In the end, Smith recalled a quote he recently heard that perfectly emulates his outlook, “I am hoping for some precedented time. This unprecedented time is causing too many problems.”
Other schools are facing the same issues as they prepare for band season with fingers crossed.
After Hoover City Schools delayed the start of school, the Hoover High School marching band adjusted its calendar accordingly, delaying the start of band camps but continuing to have weekly sectionals.
Meanwhile, Spain Park’s marching band is continuing practices as scheduled.
“We are very fortunate to have a facility that allows for appropriate spacing both outdoors and indoors and an administration and nursing staff eager to help us make wise informed decisions about how to participate in this activity safely,” a statement on Spain Park’s band website reads.
During band camp, masks are required indoors unless a student is playing their instrument. Students will also have their temperatures taken before entering a building and be required to take a baseline screening test.
Spain Park students who select the full-time online schooling option still will be able to participate in band, choir, art and dance courses. They will be required to exit the building when that class ends.
The Homewood High School marching band planned to march in the 2021 Tournament of Roses Parade, but tournament officials recently announced that the parade will no longer be happening due to the coronavirus. However, the band was invited to perform in the 2022 Tournament of Roses Parade.
Homewood’s band has shifted its focus to preparing for football season and is moving forward as if football season will go on as usual.
Instead of sitting indoors to learn their music, as they usually do, members of the Homewood marching band are practicing outdoors, and they have been split into five practice groups.
Chris Cooper has been at Homewood High School for 21 years, and he took over the marching band last year.
“We are trying to keep this activity going because these kids love the arts. Many kids have said if it wasn’t for band and choir, they would have only virtual classes. That really is the power of music,” said Cooper.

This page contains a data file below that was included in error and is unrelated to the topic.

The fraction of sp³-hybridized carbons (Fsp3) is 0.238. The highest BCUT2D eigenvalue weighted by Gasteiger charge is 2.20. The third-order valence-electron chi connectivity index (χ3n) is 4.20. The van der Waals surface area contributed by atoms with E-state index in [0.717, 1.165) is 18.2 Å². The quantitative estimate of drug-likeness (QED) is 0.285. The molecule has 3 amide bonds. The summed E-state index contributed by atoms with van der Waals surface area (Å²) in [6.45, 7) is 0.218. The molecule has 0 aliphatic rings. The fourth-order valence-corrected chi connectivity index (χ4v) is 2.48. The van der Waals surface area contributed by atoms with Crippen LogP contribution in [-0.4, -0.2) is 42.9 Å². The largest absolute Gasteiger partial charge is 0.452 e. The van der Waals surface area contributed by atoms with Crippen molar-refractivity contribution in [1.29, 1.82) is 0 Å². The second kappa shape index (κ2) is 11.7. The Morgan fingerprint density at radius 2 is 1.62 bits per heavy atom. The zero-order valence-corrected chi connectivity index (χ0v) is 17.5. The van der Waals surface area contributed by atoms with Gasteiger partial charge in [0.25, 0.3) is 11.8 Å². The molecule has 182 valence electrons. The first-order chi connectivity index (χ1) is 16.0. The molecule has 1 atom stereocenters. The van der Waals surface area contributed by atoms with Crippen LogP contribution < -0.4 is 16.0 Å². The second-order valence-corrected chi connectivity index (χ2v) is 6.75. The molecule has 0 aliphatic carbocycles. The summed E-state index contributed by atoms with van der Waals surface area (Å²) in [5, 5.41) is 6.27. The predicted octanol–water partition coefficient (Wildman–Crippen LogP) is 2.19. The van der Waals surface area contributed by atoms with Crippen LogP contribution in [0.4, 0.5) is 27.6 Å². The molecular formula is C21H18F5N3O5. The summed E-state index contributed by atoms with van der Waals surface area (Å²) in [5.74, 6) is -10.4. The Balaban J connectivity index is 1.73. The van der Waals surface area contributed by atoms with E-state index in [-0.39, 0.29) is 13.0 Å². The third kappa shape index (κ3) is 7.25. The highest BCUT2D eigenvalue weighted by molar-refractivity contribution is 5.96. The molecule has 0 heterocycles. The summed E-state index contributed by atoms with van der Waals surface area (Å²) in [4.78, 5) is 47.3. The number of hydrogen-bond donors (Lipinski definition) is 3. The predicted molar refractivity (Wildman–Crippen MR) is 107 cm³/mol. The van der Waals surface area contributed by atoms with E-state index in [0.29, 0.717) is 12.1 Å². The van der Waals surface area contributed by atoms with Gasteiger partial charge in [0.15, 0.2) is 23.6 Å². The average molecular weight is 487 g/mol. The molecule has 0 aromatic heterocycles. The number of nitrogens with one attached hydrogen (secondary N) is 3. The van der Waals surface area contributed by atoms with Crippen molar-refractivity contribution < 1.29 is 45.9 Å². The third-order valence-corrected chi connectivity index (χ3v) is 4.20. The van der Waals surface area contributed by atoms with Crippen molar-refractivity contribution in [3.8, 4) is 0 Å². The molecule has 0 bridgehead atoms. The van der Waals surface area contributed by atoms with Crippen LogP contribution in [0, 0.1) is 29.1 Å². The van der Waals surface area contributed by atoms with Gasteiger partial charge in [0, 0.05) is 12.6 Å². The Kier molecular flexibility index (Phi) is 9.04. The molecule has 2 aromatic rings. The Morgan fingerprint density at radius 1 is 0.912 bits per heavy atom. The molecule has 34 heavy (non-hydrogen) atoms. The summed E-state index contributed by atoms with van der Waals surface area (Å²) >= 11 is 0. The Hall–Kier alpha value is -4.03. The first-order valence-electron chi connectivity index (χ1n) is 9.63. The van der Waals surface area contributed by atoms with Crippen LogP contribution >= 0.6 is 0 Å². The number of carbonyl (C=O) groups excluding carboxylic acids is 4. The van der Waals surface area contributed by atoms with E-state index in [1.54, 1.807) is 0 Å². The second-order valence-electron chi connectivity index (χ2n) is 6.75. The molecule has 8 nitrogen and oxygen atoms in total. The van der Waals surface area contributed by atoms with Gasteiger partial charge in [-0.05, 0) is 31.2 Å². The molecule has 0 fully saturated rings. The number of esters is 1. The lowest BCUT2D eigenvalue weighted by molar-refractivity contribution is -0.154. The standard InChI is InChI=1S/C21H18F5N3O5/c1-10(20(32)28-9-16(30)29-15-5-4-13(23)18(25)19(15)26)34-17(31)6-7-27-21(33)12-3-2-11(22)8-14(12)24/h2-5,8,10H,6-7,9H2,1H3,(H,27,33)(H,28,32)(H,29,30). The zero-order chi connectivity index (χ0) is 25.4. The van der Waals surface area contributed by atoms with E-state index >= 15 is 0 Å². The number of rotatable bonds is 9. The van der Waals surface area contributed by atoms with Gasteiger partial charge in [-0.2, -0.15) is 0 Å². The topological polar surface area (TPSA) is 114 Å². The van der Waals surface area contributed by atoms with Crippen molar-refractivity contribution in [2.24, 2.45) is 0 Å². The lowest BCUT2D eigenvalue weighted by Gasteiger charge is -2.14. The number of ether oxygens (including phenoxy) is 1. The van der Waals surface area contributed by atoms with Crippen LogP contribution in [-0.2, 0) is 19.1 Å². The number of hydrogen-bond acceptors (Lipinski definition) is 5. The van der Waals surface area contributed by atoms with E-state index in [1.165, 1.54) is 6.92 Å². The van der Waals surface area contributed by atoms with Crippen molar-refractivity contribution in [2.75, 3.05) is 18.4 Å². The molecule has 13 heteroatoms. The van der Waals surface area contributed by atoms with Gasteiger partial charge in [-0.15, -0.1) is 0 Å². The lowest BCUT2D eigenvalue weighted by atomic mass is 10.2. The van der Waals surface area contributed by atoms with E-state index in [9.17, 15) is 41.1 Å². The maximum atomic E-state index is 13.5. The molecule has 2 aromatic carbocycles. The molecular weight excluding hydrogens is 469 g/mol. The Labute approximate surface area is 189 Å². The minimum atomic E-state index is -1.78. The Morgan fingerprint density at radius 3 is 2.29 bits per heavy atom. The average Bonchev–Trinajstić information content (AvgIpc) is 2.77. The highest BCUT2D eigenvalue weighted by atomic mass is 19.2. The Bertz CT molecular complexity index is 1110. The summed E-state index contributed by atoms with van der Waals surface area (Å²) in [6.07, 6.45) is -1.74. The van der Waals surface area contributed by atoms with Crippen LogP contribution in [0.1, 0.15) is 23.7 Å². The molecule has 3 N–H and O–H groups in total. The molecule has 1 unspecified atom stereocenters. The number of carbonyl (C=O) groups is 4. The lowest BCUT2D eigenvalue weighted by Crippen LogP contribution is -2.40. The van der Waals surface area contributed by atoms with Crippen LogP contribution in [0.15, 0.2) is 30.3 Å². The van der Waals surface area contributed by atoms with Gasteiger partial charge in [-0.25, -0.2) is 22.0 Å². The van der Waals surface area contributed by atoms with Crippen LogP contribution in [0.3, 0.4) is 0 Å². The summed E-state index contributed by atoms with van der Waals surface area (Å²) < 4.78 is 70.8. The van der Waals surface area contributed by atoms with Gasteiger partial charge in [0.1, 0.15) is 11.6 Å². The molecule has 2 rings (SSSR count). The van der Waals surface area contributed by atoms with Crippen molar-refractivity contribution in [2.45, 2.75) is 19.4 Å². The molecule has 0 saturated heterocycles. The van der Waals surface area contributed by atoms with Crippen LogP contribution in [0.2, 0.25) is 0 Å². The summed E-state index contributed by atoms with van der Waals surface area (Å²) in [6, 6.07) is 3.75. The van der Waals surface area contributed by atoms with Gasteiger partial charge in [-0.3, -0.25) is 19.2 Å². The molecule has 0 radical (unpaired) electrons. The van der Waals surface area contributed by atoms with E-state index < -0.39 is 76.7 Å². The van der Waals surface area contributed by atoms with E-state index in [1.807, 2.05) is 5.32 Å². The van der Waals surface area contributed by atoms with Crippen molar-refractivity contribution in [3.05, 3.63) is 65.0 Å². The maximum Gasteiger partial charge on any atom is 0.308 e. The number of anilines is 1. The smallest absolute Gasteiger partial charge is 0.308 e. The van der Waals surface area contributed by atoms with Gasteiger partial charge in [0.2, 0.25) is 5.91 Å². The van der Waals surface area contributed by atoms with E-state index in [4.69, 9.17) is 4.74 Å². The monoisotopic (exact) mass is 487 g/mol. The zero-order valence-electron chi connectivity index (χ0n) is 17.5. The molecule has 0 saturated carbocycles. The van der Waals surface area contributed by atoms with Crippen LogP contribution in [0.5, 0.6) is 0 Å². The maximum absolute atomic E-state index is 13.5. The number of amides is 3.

The band staff at Homewood has taken several steps to ensure safety. Instruments will be covered with shields and bell covers to reduce particle spread in the band room. And the school has bought 500 masks to go with the band uniforms, as well as 300 bell covers and plenty of hand sanitizer.
Cooper said that local band directors have a group text with each other and that they are all doing a hybrid band camp schedule similar to his.
“The Over the Mountain schools are doing what we are doing and piecing it together as it goes along. At this point, having any kind of marching band is going to be exciting for us,” Cooper said.
Homewood students who select the virtual schooling option can still participate in band after school.
“Most teachers at Homewood are doing either all virtual or all face-to-face, but band directors are doing both. We are planning to have virtual private lessons once a week,” said Cooper.
A livestream of band class will be available to virtual students in the band.
Some of the other arts-related activities in schools have more time to adjust their curriculums than marching band officials do. For instance, show choir, a major student organization at Homewood High School, doesn’t have its season until spring semester.
“You can either be positive about this situation or believe that this is the worst scenario ever,” said Cooper. “We are going to be positive and keep going. My goal is to give these kids some sense of normalcy.”